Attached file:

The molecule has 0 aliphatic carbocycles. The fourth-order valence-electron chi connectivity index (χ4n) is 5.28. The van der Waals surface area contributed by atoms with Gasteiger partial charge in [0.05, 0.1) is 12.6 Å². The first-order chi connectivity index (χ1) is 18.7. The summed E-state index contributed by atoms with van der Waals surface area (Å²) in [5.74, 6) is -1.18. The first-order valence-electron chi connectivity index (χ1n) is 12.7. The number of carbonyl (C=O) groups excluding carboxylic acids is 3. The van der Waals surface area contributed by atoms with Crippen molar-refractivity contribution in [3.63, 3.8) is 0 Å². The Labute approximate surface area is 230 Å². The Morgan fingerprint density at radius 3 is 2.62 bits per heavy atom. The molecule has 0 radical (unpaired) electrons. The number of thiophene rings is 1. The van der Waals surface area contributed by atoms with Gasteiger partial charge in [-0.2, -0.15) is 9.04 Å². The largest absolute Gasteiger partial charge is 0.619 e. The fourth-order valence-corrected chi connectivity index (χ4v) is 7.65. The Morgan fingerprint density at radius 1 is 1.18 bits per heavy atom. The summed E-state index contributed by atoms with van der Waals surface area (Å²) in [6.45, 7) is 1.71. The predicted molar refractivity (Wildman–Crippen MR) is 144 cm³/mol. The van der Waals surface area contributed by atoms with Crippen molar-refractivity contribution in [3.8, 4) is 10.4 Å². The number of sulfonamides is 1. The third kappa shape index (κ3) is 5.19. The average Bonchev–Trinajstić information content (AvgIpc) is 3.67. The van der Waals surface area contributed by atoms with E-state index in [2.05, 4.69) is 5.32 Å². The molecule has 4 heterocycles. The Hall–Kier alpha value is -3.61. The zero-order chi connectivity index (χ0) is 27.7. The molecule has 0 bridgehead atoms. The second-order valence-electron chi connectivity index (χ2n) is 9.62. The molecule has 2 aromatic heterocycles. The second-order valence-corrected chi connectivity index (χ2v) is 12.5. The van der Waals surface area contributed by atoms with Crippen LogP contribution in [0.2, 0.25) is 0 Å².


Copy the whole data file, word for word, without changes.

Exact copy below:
The molecule has 0 aliphatic carbocycles. The fourth-order valence-electron chi connectivity index (χ4n) is 5.28. The van der Waals surface area contributed by atoms with Gasteiger partial charge in [0.05, 0.1) is 12.6 Å². The first-order chi connectivity index (χ1) is 18.7. The summed E-state index contributed by atoms with van der Waals surface area (Å²) in [5.74, 6) is -1.18. The first-order valence-electron chi connectivity index (χ1n) is 12.7. The number of carbonyl (C=O) groups excluding carboxylic acids is 3. The van der Waals surface area contributed by atoms with Crippen molar-refractivity contribution in [3.63, 3.8) is 0 Å². The Labute approximate surface area is 230 Å². The Morgan fingerprint density at radius 3 is 2.62 bits per heavy atom. The molecule has 0 radical (unpaired) electrons. The number of thiophene rings is 1. The van der Waals surface area contributed by atoms with Gasteiger partial charge in [-0.2, -0.15) is 9.04 Å². The largest absolute Gasteiger partial charge is 0.619 e. The fourth-order valence-corrected chi connectivity index (χ4v) is 7.65. The Morgan fingerprint density at radius 1 is 1.18 bits per heavy atom. The summed E-state index contributed by atoms with van der Waals surface area (Å²) in [6.45, 7) is 1.71. The predicted molar refractivity (Wildman–Crippen MR) is 144 cm³/mol. The van der Waals surface area contributed by atoms with Crippen molar-refractivity contribution in [3.8, 4) is 10.4 Å². The number of sulfonamides is 1. The third kappa shape index (κ3) is 5.19. The average Bonchev–Trinajstić information content (AvgIpc) is 3.67. The van der Waals surface area contributed by atoms with E-state index in [2.05, 4.69) is 5.32 Å². The molecule has 4 heterocycles. The Hall–Kier alpha value is -3.61. The zero-order chi connectivity index (χ0) is 27.7. The molecule has 0 bridgehead atoms. The second-order valence-electron chi connectivity index (χ2n) is 9.62. The molecule has 2 aromatic heterocycles. The second-order valence-corrected chi connectivity index (χ2v) is 12.5. The van der Waals surface area contributed by atoms with Crippen LogP contribution in [0.2, 0.25) is 0 Å².